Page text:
After learning about the men’s clinic at Scott Hospital from a colleague, Lebamang Moiloa decided to go there for HIV services and explore voluntary medical male circumcision, a key prevention intervention. “I was nervous,” the 27-year-old student admitted. “I didn’t know what to expe
For the past 30 years, nurse-midwife Semakaleng Phafoli has worked to prevent the spread of HIV among pregnant women and their newborns, advocate for quality health services for families, and ensure that nurses and midwives have the skills to deliver lifesaving care.
Motivated by the health benefits of voluntary medical male circumcision, Moeketsi Mokhele engages his village chief to raise awareness about the importance of the HIV prevention strategy in their community.
To meet the needs of its people, the government of Ethiopia is working to build up its health workforce. As a result, the nurse-to-population ratio rose from 1 per 5,000 in 2009 to 1 per 2,132 in 2014.1 Despite efforts to retain these workers, however, a recent study of nurses working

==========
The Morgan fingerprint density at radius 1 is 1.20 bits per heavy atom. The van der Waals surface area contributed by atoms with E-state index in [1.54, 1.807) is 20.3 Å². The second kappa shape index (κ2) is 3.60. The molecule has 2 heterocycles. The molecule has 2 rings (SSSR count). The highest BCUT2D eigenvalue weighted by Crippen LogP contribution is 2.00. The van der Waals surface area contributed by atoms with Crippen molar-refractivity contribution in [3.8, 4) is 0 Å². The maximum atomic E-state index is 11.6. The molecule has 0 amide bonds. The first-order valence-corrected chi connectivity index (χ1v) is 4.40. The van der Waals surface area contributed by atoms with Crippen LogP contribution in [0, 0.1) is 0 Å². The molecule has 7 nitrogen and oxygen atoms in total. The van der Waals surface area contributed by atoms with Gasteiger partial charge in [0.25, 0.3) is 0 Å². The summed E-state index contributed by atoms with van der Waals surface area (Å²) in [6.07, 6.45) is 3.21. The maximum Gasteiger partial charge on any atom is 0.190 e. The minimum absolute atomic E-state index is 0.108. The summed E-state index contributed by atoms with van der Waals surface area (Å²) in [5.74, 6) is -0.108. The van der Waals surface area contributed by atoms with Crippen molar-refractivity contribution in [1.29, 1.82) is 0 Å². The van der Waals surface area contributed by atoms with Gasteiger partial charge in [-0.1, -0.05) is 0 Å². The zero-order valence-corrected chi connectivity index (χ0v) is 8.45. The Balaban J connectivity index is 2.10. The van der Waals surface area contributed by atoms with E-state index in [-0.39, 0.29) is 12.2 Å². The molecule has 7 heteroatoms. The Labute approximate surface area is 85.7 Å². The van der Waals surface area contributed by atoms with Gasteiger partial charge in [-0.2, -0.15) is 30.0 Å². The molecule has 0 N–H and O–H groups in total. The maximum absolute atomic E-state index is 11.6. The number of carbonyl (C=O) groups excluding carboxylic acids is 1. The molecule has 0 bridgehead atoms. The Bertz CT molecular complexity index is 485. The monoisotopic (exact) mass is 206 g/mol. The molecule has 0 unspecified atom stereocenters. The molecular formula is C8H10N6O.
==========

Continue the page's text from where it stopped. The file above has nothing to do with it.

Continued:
Mohale’s Hoek, Lesotho—With his yellow health booklet in his hand, Tsepo Lethole waited excitedly for the minibus that would take him to the health center and the HIV prevention services now available to young men. He stood in the same spot where, only days before, Ministry of Health
Maseru, Lesotho—Walking down a busy street in the industrial area of Lesotho’s capital, Maseru, no one would know that the Apex Medical Clinic was actively attending to patients. The sign at the entrance consists of a large turquoise-and-white-striped window with the clinic’s name sim
Roma, Lesotho—Tsepiso Jomane hadn’t yet grown into adulthood when her grandmother fell ill. There were few options for health care where they lived—outside of a city center in Lesotho—and Jomane still remembers the vast shortage of nurses.
At Mafeteng Hospital in Lesotho, Lebeoana Tsasanyane stands out for his unfailing commitment to ensure that men in this southern African community have access to HIV counseling and testing services and that they receive treatment if they are positive.